All day, you would hear stories of Jund players forcing their WU[X] opponents to discard two Sphinx's Revelations and three Supreme Verdicts or whatnot. Cavern of Souls is brutal here! You set it to "Demon" and the opponent just has to shrug his or her shoulders when you cast your Sire, no matter how many Rewinds and Dissipates he or she is gripping.
Everyone discards... but you have (at least) a 6/4 down already.
It should go without saying that if you are badly behind... you might not want to drop your Sire. But if you are even or already ahead? It will often win the game for your all by itself, especially against blue decks.
RWU can take many shapes. There is RWU Flash with all Augur of Bolas and generally seven or eight copies of Snapcaster Mage and Restoration Angel. That deck plays with tons of instants (and the aforementioned instant-speed creatures). It plays a fluid game, casting many of its cards on the opponent's turn.
There are the decks—especially the decks that have been performing so well in pre-Dragon's Maze Standard events recently—that top up on Aurelia, the Warleader. These RWU decks have a big finisher; they may or may not play Boros Reckoner.
And then you have a new version like the one William Eads ran, which is like a combination of lucky charms with some unique choices:
William Eads's RWU Geist
Standard – 3rd Place, StarCityGames.com Open
Before we get really deep into what this decklist plays... how about what it doesn't play?
Look closely at the twenty spells... and... that's right! Zero copies of Sphinx's Revelation! Talk about bold moves!
As the deck only played twenty instants and sorceries, Eads also eschewed Augur of Bolas.
From my perspective, this deck has three important themes to cover. The first and biggest is the lucky charms angle.
Lucky charms is a fairly underutilized infinite combo in Standard. It is an unreliable way to win if your opponent is playing Nephalia Drownyard but conditionally unbeatable in most other situations (you just have to be careful about your own card drawing).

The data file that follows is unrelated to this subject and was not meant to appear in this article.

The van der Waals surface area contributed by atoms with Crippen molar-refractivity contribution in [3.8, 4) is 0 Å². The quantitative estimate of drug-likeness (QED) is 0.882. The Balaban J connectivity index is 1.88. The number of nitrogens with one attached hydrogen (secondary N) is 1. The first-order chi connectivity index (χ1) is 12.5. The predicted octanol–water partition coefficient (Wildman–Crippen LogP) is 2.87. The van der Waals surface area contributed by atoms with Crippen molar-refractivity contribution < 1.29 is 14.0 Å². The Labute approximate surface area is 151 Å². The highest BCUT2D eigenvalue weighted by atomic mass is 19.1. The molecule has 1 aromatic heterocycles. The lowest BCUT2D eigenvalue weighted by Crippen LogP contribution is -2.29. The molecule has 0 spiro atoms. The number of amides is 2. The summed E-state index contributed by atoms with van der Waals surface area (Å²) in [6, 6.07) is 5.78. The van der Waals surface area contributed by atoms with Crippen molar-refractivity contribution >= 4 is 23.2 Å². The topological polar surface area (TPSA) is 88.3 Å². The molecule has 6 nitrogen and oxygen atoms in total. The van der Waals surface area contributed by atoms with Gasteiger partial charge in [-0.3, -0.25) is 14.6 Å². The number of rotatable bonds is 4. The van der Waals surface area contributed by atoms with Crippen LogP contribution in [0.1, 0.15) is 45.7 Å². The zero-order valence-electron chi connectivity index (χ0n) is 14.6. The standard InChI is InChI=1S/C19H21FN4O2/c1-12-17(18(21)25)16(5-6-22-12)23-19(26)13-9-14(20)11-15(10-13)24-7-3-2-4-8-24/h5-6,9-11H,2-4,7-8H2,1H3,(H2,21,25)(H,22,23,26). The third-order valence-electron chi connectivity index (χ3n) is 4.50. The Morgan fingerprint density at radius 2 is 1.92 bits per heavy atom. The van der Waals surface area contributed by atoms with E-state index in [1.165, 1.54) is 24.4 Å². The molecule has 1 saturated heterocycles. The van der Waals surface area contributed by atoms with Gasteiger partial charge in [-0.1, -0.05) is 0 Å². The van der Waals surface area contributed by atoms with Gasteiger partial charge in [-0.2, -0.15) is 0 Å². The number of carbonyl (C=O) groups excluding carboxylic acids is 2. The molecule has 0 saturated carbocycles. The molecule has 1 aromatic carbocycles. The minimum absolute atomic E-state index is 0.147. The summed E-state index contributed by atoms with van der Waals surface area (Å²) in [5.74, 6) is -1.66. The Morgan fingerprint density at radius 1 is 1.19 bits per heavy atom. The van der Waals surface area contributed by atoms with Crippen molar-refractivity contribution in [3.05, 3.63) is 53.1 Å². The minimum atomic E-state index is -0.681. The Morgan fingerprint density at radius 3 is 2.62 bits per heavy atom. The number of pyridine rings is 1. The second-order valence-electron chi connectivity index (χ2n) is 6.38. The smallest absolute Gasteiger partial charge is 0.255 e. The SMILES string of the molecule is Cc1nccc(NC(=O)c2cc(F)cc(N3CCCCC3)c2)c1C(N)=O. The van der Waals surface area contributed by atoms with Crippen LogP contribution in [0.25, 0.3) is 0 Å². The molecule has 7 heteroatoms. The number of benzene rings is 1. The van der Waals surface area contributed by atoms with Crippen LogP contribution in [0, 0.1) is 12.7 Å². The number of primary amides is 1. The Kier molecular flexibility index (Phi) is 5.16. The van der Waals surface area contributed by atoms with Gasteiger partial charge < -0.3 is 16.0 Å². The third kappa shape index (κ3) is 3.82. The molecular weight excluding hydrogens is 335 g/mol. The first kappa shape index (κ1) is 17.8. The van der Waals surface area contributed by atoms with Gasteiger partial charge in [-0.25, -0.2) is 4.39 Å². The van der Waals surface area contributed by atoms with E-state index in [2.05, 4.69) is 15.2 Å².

You set up lucky charms with Boros Reckoner on the battlefield, with at least four mana open. Now, you just get your Boros Reckoner hit.
You can do this yourself with a Searing Spear or Pillar of Flame, but that will require more mana. You can just block or get the Boros Reckoner blocked as well.
Before your Boros Reckoner takes a drubbing, use Boros Charm to make Boros Reckoner indestructible. Next, give Boros Reckoner lifelink with Azorius Charm.
Ka-pow! Boros Reckoner will now take some amount of damage from combat, your own burn spell, whatever.
"Whenever Boros Reckoner
is dealt damage, it deals that much damage to target creature or player."
Who or what would you like me to damage?
Boros Reckoner will ask you.
"Why, yourself, of course!"
The now-indestructible Boros Reckoner will keep beating on itself an essentially infinite amount of times, damaging itself. It has lifelink from Azorius Charm. In addition to dealing infinite damage, it gives you infinite life. Wash, rinse, repeat however many times. Try not to get decked.
Now, Boros Reckoner is a superb blocker even without lucky charms (beats the green mana out of Thragtusk, etc.), as is Restoration Angel. Snapcaster Mage can defend with value as well. All-in-all, William's deck can make quite the go of defending a Planeswalker.
Enter Ral Zarek.
Ral Zarek can accelerate this deck's mana, get a big guy out of your Geist's way, shoot down two little guys, or even initiate your Boros Reckoner infinite combo. Or you can someday flip a whole bunch of coins.
Last but not least: Geist of Saint Traft.
Geist of Saint Traft doesn't get universally played in RWU, but if you can get blockers out of the way with Ral Zarek or any of the many instants and sorceries that Snapcaster Mage is fiddling around with, it will kill quickly. Although you aren't gaining much card advantage, Restoration Angel can play to keep your Geist alive as well.
All in all, this is a much more offensively minded RWU than we have seen prior to Dragon's Maze... albeit an offensively minded deck that can produce infinite life!
Shout Out To Fuse Week
While certainly not a fuse-centric Top 8, Eads did give the world its first tip of the hat to fuse, with Turn & Burn. Shout out to this murderer of Thragtusk and Voice of Resurgence; one of the few cards that can swat Obzedat, Ghost Council outright; and the card that can generally pin the opponent under a two-for-one.
Shout out to Turn & Burn!
Speaking of Geist of Saint Traft, that most dangerous of Gray Ogres returned Bant Hexproof to the top tables in the hands of Alex Mitchell:
Alex Mitchell's Bant Hexproof
Standard – 4th Place, StarCityGames.com Open